Shelley Bock 6 years, 7 months ago

Again, Guardian, if I'm wrong on this, I'll reply tomorrow morning after I finding out. I am of the understanding that they don't carry firearms.

Jim Phillips 6 years, 7 months ago

Hepburn,Kansas operates under the "Castle Doctrine". You may or may not know, but that means a person's home is their castle and there is no duty to retreat. Nor is there a duty to retreat if someone tries to forcefully remove you from your vehicle. I refer you to www.ksag.org, Concealed Carry, KSA 75-7c01 through 7c26, also known as the COncealed Carry legislation.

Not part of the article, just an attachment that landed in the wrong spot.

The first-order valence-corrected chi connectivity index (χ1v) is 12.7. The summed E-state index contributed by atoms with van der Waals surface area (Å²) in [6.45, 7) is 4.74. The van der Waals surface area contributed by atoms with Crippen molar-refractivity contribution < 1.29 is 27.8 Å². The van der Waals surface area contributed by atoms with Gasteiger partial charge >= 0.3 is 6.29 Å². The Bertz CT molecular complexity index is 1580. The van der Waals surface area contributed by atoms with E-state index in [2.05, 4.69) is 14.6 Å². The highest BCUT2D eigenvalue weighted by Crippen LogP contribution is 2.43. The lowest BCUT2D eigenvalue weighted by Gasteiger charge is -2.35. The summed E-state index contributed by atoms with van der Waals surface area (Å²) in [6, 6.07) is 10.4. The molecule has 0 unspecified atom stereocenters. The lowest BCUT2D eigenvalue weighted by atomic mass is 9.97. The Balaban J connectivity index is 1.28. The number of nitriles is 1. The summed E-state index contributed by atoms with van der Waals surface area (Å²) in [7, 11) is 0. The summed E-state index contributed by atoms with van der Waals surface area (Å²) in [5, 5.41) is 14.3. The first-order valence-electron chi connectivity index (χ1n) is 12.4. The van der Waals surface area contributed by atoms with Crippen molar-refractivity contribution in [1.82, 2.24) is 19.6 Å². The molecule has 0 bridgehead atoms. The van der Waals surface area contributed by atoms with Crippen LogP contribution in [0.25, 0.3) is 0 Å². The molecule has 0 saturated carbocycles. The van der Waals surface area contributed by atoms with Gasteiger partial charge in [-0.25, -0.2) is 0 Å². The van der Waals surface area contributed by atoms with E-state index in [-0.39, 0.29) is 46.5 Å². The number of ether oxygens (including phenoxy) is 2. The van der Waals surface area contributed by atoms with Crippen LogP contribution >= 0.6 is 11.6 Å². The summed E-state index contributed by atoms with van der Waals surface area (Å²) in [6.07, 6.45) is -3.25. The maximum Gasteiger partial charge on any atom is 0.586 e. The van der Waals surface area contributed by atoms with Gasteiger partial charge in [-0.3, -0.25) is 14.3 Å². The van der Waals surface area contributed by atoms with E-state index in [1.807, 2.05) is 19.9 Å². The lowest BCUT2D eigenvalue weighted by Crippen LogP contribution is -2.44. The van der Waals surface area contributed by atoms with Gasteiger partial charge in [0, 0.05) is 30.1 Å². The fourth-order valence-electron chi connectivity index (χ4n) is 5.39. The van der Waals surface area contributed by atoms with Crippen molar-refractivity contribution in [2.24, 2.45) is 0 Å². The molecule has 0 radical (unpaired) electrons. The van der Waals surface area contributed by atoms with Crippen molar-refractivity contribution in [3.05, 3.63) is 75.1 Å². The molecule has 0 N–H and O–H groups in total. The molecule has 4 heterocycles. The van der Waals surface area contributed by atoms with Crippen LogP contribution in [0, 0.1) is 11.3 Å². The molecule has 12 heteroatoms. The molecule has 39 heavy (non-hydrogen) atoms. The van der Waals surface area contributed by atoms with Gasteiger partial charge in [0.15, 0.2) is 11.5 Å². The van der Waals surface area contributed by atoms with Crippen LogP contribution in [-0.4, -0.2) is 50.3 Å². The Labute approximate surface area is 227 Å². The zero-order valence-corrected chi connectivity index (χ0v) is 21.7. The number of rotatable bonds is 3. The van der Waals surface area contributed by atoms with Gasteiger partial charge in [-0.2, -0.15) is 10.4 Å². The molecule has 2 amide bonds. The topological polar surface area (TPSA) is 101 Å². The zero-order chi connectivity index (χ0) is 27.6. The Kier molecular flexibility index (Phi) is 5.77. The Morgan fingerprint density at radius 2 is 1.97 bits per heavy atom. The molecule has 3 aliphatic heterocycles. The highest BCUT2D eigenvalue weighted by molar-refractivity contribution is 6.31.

Shelley Bock 6 years, 7 months ago

Sorry Guardian if I've made myself confusing.I'm very familiar with the concept of when and why retreating or the use of appropriate force in defending one's self play in the legal theory of self defense. When used in the public domain there are requirements for retreat and use of force only requiste to deter the attack. Courtrooms by definition are public and not residences. A firearm used in a perceived self-defense situation n a courtroom could be unfortunate "over-kill" (bad pun intended).Residences define an entirely different venue for consideration.

Shelley Bock 6 years, 7 months ago

Guardian, you are correct; my error. Security deputies at the Dougalas County Judicial Building are authorized to carry both tazers and a sidearm. I have verified it in person this morning. These are the only persons authorized by the local court to have weapons in a courtroom. I suspect that security would like to keep it that way, too.I stand corrected.